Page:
WHEN ALFRED new modelled the government of this realm, he divided the office of præfect,
or governor of the several counties into distinct offices, one of which he put under certain judges, or
justices, and the other under the vice-comites, or sheriffs. By the former of these justice was, in some
measure, administered to the people throughout the
realm from that time; but from the troubles that
ensued, both before and after the conquest, there was
no regular administration of it settled in this kingdom; the king sending them, at his own pleasure,
and not in any constant course, to ride into the several counties for this purpose, from whence they were
called justices itinerant. Sometimes they had power
to hear all causes in general, and at others only special matters, as assises and the goals, &c. But peace
and quiet beginning to flourish in the reign of king.
Henry II. in order that the people might have justice
with more ease administered to them on all occasions,
and be enabled the better to attend their domestic
business, that prince, by the advice of his great council, assembled at Northampton, on the feast of St.
Paul, in the 23d year of his reign, anno 1176, divided this realm into fix parts, or circuits; into each
of which he sent three of these justices itinerant, requiring of them at the same time an oath, for the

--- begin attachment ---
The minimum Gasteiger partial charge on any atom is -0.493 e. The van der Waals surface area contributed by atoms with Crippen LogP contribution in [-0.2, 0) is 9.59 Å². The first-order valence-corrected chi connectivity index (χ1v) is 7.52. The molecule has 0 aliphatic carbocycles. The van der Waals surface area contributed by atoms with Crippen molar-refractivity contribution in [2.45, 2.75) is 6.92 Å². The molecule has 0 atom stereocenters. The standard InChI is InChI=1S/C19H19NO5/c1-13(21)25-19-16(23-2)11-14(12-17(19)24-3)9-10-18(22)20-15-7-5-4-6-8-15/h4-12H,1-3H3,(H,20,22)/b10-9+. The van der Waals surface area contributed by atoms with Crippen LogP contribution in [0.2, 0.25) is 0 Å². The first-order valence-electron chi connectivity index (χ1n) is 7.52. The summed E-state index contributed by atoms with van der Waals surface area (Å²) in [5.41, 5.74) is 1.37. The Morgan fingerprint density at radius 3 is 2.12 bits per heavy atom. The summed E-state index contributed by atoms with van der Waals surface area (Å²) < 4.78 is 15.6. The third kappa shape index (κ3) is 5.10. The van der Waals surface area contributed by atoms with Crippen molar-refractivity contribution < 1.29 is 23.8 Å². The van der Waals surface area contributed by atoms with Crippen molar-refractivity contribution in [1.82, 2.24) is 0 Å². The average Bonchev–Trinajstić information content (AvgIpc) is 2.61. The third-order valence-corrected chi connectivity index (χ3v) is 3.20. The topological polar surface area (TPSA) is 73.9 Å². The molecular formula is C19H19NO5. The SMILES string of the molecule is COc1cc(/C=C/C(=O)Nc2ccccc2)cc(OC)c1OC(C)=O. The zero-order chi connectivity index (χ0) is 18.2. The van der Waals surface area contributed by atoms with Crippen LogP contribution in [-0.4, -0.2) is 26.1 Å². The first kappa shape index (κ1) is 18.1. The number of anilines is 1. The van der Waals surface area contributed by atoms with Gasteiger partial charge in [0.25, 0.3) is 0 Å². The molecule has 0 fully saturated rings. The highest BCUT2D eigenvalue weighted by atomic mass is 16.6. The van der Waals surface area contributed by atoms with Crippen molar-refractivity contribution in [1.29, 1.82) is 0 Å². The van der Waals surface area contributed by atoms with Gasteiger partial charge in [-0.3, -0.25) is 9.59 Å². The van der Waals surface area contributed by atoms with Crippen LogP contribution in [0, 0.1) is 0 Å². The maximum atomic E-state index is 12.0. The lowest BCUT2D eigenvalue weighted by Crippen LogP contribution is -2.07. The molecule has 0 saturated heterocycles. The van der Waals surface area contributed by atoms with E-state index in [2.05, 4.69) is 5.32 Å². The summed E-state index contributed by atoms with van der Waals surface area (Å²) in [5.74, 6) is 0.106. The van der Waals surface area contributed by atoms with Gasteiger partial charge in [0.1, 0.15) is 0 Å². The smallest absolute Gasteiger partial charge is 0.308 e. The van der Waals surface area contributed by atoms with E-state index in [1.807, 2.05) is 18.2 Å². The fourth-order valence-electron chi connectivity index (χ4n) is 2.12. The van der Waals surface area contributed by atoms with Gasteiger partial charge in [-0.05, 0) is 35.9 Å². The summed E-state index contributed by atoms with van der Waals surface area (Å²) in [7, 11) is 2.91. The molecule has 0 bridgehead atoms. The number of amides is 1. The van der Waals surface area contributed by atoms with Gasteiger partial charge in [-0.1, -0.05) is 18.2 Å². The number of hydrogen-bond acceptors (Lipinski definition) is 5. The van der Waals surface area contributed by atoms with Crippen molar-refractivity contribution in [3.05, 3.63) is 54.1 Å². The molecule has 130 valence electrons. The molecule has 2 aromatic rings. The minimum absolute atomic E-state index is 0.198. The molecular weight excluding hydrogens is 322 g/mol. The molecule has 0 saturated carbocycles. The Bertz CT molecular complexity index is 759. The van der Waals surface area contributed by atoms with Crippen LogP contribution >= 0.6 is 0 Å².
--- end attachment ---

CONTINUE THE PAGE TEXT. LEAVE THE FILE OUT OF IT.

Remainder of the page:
due performance of their duties.
After this, in the 21ft of Edward I. 1293, that king
having, by his last statute of Westminster, given command that there should be special justices assigned for
taking of assises, &c. at certain times within the several counties of this realm, and no other. Eight were
appointed for this purpose; two of which were for the
counties of Kent, Essex, Hertford, Norfolk, Suffolk,
Cambridge, Huntingdon, Bedford, and Buckingham.
Which justices were diligently to attend that service
on such days throughout the year, and at such places
as might most conduce to the advantage of the people. (fn. 1)
Notwithstanding this appointment of justices for the
purpose of assise and goal delivery, the justices itinerant
still continued to be appointed, and made their itinerary progress for particular purposes, such as the
trial of quo warrantos, and the disputes arising from
grants, charters, liberties, and the like, either brought
on at the suit of the crown, or on the claim of individuals. After the 7th year of king Edward III. I.
find no more appointments of these justices itinerant,
their place being afterwards wholly supplied by the
justices of assise and nisi prius.
A list of these justices itinerant may be seen in Dugdale's Origines, as well as of the justices of the assise,
lord-chancellors, and treasurers, with other great officers of the law; among which the reader will find
many great and respectable persons of this county,
clergy as well as laymen, continually named; but
the number of them is so great, that it will well excuse the addition of them in this place.